change and development. and also it needs the support of all the member states. they are key challenges. how to get the support, to get the energy to work at the same time, and how to ensure that things are done in an efficient manner. >> you said it needs to adapt. what does adaptation mean. >> adaptation means to be ready for a complex situation. i mentioned climate change. this is not an issue solved by a group of countries, everyone has to be on board. and development, it's not just poverty, education, it is everything. industrialization, climate change, it's everything that relates to the human being, so the complexities of the world are different from when the united nations was founded 70 years ago. a lot has been done in order to be ready, to be fit for purpose.
but more has to continue to be done, and i think that the type of matters that we have to get from the u.n. leaders and the member states. >> you know, sometimes when be think of the u.n., we think of it in this country as an organisation that is dysfunct n dysfunctional, does it come about because of complicated relationships of the united states or competing genders or issues or because of the great international bureaucracy. >> it's understandable that some feel that the u.n. is slow or complex. some might have overlapping competences, but it is our obligation, those that work for the u.n., and the member state because without a member state there's no u.n. action. action is done by everything. the functioners, the bureaucracy that you mentioned. at the same time the members,
and the leaders of the government, 193. so, yes, there are challenges there, but political decisions, determination and at the same time a strong cooperation. they are key recipes for the important anniversary. i think now about the refugee crisis in the middle east, and the appeal that u.n. agencies, particularly u.n.h.c.r. put forward for funding for the millions of people who are refugees, facing winter in the refugee camps, and that appeal goes unanswered. what did the u.n. say to the member state. how do you move them to make sure they live up to commitments and they understand the necessary commitments. >> i understand some feel the appeals would get an answer. there are progresses made because member states, in particular the european union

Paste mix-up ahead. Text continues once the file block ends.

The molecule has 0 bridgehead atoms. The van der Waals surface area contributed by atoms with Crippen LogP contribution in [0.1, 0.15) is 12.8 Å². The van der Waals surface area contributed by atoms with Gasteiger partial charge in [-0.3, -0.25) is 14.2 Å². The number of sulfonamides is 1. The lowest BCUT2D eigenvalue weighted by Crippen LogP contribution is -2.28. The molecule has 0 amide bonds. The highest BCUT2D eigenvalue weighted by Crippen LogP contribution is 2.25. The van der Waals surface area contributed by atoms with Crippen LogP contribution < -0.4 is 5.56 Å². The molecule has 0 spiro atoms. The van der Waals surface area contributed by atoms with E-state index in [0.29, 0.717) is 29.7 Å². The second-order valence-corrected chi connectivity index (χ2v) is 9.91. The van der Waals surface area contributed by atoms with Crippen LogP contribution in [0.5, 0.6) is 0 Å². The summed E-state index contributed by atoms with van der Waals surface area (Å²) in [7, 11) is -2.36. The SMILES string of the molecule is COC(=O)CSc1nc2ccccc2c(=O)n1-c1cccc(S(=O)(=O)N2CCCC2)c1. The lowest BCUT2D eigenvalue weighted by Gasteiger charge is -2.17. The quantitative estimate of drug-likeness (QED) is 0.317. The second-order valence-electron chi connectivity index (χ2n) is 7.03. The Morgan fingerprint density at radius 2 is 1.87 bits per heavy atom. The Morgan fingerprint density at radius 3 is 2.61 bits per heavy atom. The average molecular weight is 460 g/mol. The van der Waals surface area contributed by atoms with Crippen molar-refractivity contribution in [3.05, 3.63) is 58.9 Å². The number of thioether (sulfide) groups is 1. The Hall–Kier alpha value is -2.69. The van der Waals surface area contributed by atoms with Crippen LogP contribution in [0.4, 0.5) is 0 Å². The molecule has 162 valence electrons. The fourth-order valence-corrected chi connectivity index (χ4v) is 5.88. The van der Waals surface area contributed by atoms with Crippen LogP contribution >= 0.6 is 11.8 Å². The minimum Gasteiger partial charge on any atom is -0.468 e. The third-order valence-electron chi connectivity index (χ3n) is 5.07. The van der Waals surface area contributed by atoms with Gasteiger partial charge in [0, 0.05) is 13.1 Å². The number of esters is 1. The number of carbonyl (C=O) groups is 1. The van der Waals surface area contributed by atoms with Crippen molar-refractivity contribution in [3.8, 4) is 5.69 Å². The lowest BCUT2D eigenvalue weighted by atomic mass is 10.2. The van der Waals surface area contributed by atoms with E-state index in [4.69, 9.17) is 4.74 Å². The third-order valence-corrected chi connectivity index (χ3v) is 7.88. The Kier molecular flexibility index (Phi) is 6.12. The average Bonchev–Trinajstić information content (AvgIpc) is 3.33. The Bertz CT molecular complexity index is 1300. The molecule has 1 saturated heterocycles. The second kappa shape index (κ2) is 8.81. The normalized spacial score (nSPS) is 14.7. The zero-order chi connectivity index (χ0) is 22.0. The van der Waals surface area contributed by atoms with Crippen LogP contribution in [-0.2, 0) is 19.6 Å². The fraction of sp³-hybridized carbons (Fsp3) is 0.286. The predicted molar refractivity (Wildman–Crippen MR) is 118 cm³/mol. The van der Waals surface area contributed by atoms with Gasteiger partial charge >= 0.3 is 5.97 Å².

are getting more ready to welcome refugees. it's not what is needed. it's a crisis of unprecedented nature. we have not been able to foresee something like this happening, although the conflict in syria is five years old. there is a need to shoulder, and member states, they have to do that under u.n. structures have to become efficient so when there's a challenge, we are ready, able and efficient in mobilization. >> thank you so much for joining us. >> my pleasure being here actress maureen o'hara known as john wayne's favourite leading lady died at her home in idaho. o-harra made her debut in "the
hunchback." she was born in ireland, and her green eyes earnt her the title of the queen of technicolor, a title she dispaced. she was in "miracle on 24th street", and "the quite man", with john wayne. i'm sheila macvicar in new york. the news continues with randall pinkston. [ ♪ ] this is al jazeera, i'm randall pinkston in new york with a look at the top stories - in texas, a storm so powerful a freight strain derails a deep sigh of relief in mexico, the country spared from hurricane patricia - the strongest hurricane recorded and we take you inside a democratic political event of the presidential campaign, it is in iowa, where 100 days from now ballots will be cast in the first